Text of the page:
Who has the fairest vagina of them all?
The campaign to eliminate the scourge of darkness has extended to every nook and cranny of a woman's body. It was only a matter of time before we breached the final frontier: our colour-challenged yonis.
First came the fairness face creams. Then the skin lightening body lotions. Enter the whitening underarm deodorant, and finally – drum roll, please – the fairness feminine douche! Clean and Dry intimate wash "offers protection, fairness and freshness" for colour-challenged vaginas everywhere.
Needless to say, a lot of people are kinda outraged. "Ok this is the ultimate insult. Skin whitening for your vagina," tweets writer Rupa Subramanya, who sparked a mini Twitter storm on the topic. And she's right. Our fairness obsession – at least in ad campaigns – now borders the ridiculous.
The fairer sex is now required to be literally so: fairer all over, all the time, from our pretty white brow to our bleached little toe, be it in the boardroom or the bedroom. The campaign to eliminate the scourge of darkness has extended to every nook and cranny of a woman's body. A tiny little tan line? Perish the thought, says Anushka Sharma, as she flaunts her pristinely white finger. Tanned legs from playing tennis? Oh, the horror! As for the female underarm – long tortured and bruised by repeated waxing – the required hue is now a dazzling white once reserved for toilets and sports uniforms.
So it was only a matter of time before we breached the final frontier: our long-neglected yonis. Begone nasty purples, reds, and dark (Eeks, there is that word again!) pinks, cried the douche fairy. Let there be white, instead!
Do I think it's dumb? Sure. For starters, none of the usual rationale of fairness product ads work here. While white is indeed right in the marriage market, this is one virtue that is difficult to list in that matrimonial ad: Khatri girl, 5'3", convent education, working in MNC, slim, fair everywhere! And flashing your prospective employers is certainly not going to help you land that fancy, corporate job.
As for the bedroom, if a guy (or girl, if that's the way you swing) is actually looking at your vagina, I can safely promise you, he's not concerned with its exact hue. And if he is — brace yourself! — the boy's most likely gay. The Indian male criteria for nookie is pretty straight-forward. He's virtuously colour-blind if a) you're pretty; or b) have big tits; or c) if you're willing put out — in which case, he absolutely, incontrovertibly doesn't give a damn!
So why bother with a fair and lovely douche?
Ask an advertising honcho like Alyque Padamsee, and you'll likely get some version of this bit of received wisdom:
It is hard to deny that fairness creams often get social commentators and activists all worked up. What they should do is take a deep breath and think again. Lipstick is used to make your lips redder, fairness cream is used to make you fairer—so what’s the problem? I don’t think any Youngistani today thinks the British Raj/White man is superior to us Brown folk. That’s all 1947 thinking!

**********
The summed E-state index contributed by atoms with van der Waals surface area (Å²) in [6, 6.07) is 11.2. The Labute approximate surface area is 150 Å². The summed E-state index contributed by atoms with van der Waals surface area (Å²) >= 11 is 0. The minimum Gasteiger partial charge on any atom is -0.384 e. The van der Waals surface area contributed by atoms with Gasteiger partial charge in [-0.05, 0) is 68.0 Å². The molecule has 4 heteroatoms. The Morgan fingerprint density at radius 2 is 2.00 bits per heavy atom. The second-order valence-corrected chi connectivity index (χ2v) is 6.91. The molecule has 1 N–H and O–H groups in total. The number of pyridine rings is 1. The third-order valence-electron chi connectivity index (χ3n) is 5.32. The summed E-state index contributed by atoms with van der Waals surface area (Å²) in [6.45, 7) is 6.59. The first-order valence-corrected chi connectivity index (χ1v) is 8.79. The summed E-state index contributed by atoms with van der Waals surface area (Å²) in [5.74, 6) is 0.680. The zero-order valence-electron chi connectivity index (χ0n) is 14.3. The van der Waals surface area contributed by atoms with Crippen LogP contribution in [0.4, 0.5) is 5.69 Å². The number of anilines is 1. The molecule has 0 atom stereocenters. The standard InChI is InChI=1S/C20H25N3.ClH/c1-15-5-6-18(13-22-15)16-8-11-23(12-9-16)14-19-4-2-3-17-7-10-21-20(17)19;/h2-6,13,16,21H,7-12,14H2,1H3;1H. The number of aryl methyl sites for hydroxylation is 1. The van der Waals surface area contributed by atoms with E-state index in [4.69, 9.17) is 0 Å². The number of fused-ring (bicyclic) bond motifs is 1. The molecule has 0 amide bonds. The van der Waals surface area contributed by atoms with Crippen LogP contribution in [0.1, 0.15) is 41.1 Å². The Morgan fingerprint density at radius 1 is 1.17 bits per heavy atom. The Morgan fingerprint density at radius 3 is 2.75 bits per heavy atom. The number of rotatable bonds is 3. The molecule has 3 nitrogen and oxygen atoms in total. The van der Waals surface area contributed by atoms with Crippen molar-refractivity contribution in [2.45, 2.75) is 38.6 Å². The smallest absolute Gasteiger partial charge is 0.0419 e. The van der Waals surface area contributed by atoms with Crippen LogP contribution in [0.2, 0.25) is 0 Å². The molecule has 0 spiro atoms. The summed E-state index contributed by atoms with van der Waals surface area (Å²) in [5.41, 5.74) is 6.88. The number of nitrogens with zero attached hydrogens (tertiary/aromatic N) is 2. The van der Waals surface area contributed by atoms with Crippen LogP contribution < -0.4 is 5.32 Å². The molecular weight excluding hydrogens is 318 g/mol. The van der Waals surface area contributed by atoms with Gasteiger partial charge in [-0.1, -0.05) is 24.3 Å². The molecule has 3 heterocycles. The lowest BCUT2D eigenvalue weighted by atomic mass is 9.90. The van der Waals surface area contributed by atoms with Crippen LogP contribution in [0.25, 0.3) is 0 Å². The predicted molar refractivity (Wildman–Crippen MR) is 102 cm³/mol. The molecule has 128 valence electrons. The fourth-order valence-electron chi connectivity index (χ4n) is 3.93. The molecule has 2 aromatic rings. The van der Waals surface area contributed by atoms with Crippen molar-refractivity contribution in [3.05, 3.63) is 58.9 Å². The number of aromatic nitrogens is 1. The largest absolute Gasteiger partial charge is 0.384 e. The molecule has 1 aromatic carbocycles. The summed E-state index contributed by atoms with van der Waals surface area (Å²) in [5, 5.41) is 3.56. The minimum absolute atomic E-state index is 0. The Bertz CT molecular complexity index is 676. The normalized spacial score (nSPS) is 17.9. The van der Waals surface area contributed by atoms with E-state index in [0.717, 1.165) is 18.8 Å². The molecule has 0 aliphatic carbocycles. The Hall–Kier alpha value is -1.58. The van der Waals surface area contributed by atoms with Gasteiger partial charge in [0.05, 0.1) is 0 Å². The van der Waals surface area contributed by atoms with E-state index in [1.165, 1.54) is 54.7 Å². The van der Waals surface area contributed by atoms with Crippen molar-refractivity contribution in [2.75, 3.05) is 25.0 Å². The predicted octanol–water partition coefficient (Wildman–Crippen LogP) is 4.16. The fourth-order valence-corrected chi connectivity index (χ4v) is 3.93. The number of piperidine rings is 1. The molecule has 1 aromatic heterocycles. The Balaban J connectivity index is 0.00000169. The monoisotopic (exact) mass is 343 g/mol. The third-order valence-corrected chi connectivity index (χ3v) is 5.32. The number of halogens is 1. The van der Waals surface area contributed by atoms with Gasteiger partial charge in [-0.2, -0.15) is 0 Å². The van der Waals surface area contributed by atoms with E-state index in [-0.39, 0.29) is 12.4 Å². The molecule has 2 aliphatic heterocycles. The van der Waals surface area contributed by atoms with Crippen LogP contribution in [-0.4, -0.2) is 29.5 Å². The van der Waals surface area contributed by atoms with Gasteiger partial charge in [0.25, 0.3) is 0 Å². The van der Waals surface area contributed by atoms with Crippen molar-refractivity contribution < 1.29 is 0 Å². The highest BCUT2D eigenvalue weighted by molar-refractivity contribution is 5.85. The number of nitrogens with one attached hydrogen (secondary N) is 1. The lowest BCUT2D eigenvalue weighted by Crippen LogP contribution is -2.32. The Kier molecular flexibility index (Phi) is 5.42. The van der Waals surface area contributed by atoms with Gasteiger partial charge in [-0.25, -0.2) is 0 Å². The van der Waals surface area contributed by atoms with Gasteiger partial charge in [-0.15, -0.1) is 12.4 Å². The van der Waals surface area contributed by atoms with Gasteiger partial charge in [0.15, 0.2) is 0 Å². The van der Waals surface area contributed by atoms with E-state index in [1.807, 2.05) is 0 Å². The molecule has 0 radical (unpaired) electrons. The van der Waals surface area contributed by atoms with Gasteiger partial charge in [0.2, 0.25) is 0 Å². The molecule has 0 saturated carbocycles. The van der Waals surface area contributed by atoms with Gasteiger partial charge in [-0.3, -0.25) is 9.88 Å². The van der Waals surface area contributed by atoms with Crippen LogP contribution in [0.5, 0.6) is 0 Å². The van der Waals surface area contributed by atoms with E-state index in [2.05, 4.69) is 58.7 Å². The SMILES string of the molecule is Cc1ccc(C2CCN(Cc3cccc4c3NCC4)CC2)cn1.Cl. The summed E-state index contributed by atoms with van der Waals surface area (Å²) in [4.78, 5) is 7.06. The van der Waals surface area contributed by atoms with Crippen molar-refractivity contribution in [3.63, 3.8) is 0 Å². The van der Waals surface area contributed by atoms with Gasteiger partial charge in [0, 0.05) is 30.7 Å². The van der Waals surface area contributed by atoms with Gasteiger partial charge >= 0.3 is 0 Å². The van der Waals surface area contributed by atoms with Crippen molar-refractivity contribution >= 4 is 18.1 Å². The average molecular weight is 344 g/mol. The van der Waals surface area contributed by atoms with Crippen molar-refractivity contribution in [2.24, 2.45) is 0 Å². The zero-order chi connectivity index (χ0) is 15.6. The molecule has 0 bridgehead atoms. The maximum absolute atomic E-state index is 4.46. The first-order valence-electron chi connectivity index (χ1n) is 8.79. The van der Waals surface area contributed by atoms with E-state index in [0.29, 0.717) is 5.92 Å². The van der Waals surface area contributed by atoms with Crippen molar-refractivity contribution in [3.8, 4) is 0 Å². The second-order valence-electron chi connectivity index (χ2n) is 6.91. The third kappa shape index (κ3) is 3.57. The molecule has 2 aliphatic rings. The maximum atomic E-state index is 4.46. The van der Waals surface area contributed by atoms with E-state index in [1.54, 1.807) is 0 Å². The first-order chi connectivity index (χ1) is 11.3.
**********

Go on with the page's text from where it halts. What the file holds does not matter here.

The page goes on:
The only reason I can offer for why people like fairness, is this: if you have two beautiful girls, one of them fair and the other dark, you see the fair girl’s features more clearly. This is because her complexion reflects more light. I found this amazing difference when I directed Kabir Bedi, who is very fair and had to wear dark makeup for Othello, the Black hero of the play. I found I had to have a special spotlight following Kabir around the stage because otherwise the audience could not see his expressions.
Umm, right! Even our vaginas look prettier when they "reflect more light" – and more expressive. It gives whole new meaning to the phrase, "Read my lips!"
In any case, the Padamsee theory of light falls apart when you factor in super models like Naomi Campbell and Lakshmi Menon. The irony in India is that there are more dark-skinned women on the runway than in advertisements. The truth is this: Fashion has moved on to the 21st century, middle class India has not. And they are the target audience for campaigns like Clean and Dry.
Deepanjana Pal is likely closer to the truth when she observes:
[I]t’s interesting that according to the ads we see on TV, whitening is a problem that is increasingly faced by women who are modern and independent. Nowadays, the person who needs fair skin is the woman who wants a job, the athlete who wins a tournament, the consummate professional that stands on her own two feet... They show working women who are successful and tell the viewer that the critical component of their success is that their appearance is acceptable to men. How the woman sees herself is entirely irrelevant. What matters is how she’s viewed by others.
Fair enough, I say, pun unintended. But we can make that argument about almost any beauty product ad anywhere. Marketers either sell to your hopes or your insecurities. With women – socialised to fret over their appearance – the Fear Factor always works better. We women can never be too fair, too pretty, too thin blah blah. All we have to do to attain perfection is a slimmer waist, softer skin, fewer wrinkles and of course, a whiter vagina -- and spend pots and pots of money.
Coy protestations of ad gurus aside, the true mantra of marketing is simple: There's a sucker born every minute. Really think that a fair and lovely pudenda will make you beautiful/sexy/confident? Well, let me not be the one to get in the way of your idiocy. Consumer capitalism is all about selling you what you don't need, and what most often doesn't even work. And that may be the only good news about Clean and Dry. If that douche does indeed bleach your genitalia, you won't be able to use them for the purpose God intended.
Freshness jo bhigaade! For your sake, I dearly hope not.
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